Businesswire notes that the Expelled controversy is the top issue in the blogosphere. Uncommon Descent tells that Richard Dawkins applied to get in to see the film calling himself "Clinton Dawkins."

Gatecrashing Expelled?

This is nothing short of astounding!!! Apparently, PZ Meyers, the palaeontologist at the University of Minnesota, was barred from watching the premier of Expelled, the ID film promoted heavily by Ben Stein. His account of it is here. This is from his account:

I went to attend a screening of the creationist propaganda movie, Expelled, a few minutes ago. Well, I tried … but I was Expelled! It was kind of weird — I was standing in line, hadn't even gotten to the point where I had to sign in and show ID, and a policeman pulled me out of line and told me I could not go in. I asked why, of course, and he said that a producer of the film had specifically instructed him that I was not to be allowed to attend. The officer also told me that if I tried to go in, I would be arrested. I assured him that I wasn't going to cause any trouble.

I went back to my family and talked with them for a while, and then the officer came back with a theater manager, and I was told that not only wasn't I allowed in, but I had to leave the premises immediately. Like right that instant.

I complied.

They didn't notice the fact that Richard Dawkins was with him. They blithely let him in. Later, Mark Mathis, the film's promoter sent out a press announcement about the expulsion. Meyers writes about it here. The Discovery Institute has their own take on the episode, called Richard Dawkins, world's most famous Darwinist, stoops to Gatecrashing Expelled. In it, they note:

In January I saw an early version that was screened in Fort Lauderdale and I will be at a Seattle screening soon. The Darwinists who are portrayed in the film -- giving answers to questions submitted in advance! -- are worried about what the public will think of their views when produced incontrovertibly in their own words. What they say is damning, all right, but it’s not much different than what they write in books and say in speeches and other appearances.

The "incontrovertibly in their own words" statement is a bit thin, since several of these self-proclaimed "Darwinists" have complained loudly and long about how they were portrayed and that they weren't told what the project would be in advance. I posted about a bit back.

Richard Dawkins writes about it here. I tend to view PZ Meyers the same as I do Richard Dawkins, and he is every bit as caustic toward religion (birds of a feather?) as Dawkins. As the DI quote also notes, he is not above trampling on the rights of teachers. I wonder, though, if this is, in some way, any different than me saying that creationism should not be taught in schools at all. I firmly believe that there is no place for recent earth creationism in the science curriculum in schools. I just don't want people publicly humiliated for it.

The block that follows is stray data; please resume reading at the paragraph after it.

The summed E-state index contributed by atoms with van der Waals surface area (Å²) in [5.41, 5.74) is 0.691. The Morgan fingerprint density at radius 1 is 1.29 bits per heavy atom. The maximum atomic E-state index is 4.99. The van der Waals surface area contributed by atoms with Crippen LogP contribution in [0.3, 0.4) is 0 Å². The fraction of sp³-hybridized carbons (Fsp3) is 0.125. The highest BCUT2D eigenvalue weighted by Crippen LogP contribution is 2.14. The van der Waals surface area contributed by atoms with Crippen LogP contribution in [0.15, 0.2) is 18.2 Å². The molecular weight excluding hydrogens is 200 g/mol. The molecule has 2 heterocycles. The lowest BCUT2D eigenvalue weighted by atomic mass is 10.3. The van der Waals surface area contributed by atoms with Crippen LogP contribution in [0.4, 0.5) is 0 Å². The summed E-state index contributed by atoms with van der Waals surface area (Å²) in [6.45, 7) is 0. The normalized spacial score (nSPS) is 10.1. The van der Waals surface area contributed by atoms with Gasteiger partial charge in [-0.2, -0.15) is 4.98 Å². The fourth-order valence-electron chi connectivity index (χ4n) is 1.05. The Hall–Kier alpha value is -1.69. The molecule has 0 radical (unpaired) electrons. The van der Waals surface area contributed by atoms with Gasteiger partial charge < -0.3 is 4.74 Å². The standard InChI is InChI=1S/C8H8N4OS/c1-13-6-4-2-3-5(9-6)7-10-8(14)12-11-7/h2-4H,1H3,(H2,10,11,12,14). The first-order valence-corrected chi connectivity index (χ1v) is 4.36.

Monday, March 24, 2008

Flores, the Debate Rages On!

PopSci has posted a story about the Flores "hobbits" (provisionally Homo floresiensis).  The drift seems to be heading away from pathology.  The author, Laura Allen, quotes Bill Jungers of SUNY Stonybrook.  His position is clear-cut:

When one of the first Homo erectus specimens was discovered in Java in 1891, it was deemed pathological by many; even called a "microcephalic idiot" by a prominent scientist of the day. And even as late as 1998, skeptics have suggested that Neanderthals were victims of cretinism.

I asked Jungers his take on the apparent urge to pathologize. “I consider it to be a scientific example of cognitive dissonance,” he said. “Here’s something out of the blue, no one anticipated; everyone’s got their mind made up about the course of [human] evolution. To have your scientific world view jarred like that is difficult to accommodate. It’s easier to dismiss it than to assimilate it.”

He is certainly right about that.

Thursday, March 20, 2008

Is America Anti-Intellectual? Not so Fast!

A bit back, I blogged about Susan Jacoby's take on anti-intellectualism. She has written a book on the subject entitled The Age of Unreason. Carlin Romano of (a compilation of the Philadelphia Inquirer and the Philadelphia Daily News) is not amused. He takes issue with her here. He characterizes her approach thus:

Her style of argument often amounts to hitting the clip file or Google, piling up thrice-told tales of putatively vulgarized culture, then sarcastically inviting the reader's repelled reaction without examining whether the examples she lays out prove her point. Anti-rationalism, she argues, is not understanding the difference between factual evidence and opinion, but Jacoby's own judgment about which evidence counts for which assertions is often unconvincing.

He then goes on to defend the American populace in general.

In a nation that boasts more educated people, college graduates, books sold and general literacy than ever before, intellectually oriented people patronize institutions that pay attention to sophisticated print culture - universities, colleges, Web sites, publications, radio shows - and dump those that aim at bottom-level taste. It's telling that Jacoby piles on The Da Vinci Code and The O'Reilly Factor while ignoring NPR and BOOK-TV. The latter play the same role in the "edifice of middlebrow culture" as many of the media for which she's nostalgic (e.g., Saturday Review), but because she insists that edifice has "collapsed," they don't exist in her inventory.